6. Accessory compatibility - Samsung has done an excellent job bringing cool new accessories to its devices but there are simply more add-ons for the IOS platform. Many fitness trackers (like Nike Plus) are iPhone only. The amazing Bluetooth enabled Jot Script stylus works with IOS and brings the one feature that makes handwriting notes on Android impossible (palm rejection) to the IPad.
  7. No maintenance - My Android device requires constant maintenance to keep it humming. As an example when you uninstall an Android app, it often leaves behind orphaned files (which have to be cleaned up). There is no maintenance required on an iPhone, IOS takes care of everything in the back end for you automatically.
  8. Support - Android has a fantastic online community full of people ready to help you but Apple has hundreds of stores staffed with employees who can help me with almost any issue. I can walk into an Apple store anywhere in the world and without an appointment an Apple "Genius" will fix my issue within minutes and send me on my way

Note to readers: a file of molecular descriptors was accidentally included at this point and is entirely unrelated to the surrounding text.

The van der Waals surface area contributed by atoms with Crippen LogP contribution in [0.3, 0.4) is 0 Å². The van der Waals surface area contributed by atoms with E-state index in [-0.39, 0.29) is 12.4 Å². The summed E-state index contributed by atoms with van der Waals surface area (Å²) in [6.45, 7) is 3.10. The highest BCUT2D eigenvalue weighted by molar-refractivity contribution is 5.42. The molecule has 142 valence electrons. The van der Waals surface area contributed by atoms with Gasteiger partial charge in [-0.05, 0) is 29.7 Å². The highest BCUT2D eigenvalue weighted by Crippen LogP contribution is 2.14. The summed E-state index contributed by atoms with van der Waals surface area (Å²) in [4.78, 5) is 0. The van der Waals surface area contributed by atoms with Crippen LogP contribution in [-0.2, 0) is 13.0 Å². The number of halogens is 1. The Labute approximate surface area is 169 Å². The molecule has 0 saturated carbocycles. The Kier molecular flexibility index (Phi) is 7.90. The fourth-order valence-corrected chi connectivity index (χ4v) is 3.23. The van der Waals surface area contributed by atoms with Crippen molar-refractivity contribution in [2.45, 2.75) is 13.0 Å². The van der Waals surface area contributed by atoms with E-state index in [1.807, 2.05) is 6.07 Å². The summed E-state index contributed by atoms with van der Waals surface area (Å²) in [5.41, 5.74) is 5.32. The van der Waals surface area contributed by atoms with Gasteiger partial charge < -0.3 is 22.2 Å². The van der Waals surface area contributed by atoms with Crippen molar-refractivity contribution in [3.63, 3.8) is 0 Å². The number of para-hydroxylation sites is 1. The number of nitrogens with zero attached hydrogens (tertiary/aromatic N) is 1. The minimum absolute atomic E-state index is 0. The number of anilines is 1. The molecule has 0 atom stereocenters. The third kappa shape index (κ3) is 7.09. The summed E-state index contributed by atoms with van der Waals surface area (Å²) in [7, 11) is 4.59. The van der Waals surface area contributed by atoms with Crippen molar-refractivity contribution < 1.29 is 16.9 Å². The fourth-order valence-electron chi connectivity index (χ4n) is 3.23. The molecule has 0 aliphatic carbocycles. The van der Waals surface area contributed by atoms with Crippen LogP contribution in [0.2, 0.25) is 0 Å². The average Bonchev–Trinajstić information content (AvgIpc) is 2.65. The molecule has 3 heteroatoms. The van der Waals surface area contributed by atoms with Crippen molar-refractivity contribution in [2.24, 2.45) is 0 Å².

My issues with the iPhone

Even though I chose an iPhone, its not all rosy and perfect.

  1. I love the customizable "home screen" and replacement launchers on Android
  2. I love the tight OS integration of Google Now. Sure most Google apps seem to work as good or better on an iPhone than on most Android devices but the one think I love right now is Google Now integration into the OS (especially on the always listening Moto X).


I really wanted to justify getting an Android instead of an iPhone. As a tinkerer, there is so much more that I could do with an Android device but at the end of the day, I wanted a device with minimal fuss, with a great camera and apps that would simplify my life. Apple won this round again but I remain incredibly interested in the Android community. If I had to pick one android device that really excited me, it has to be the Motorola Moto X. It is the one Android phone where the designers wanted to create something that augmented your life through simple and clean features. I love it and that would be the Android phone I would buy today if I decided to switch.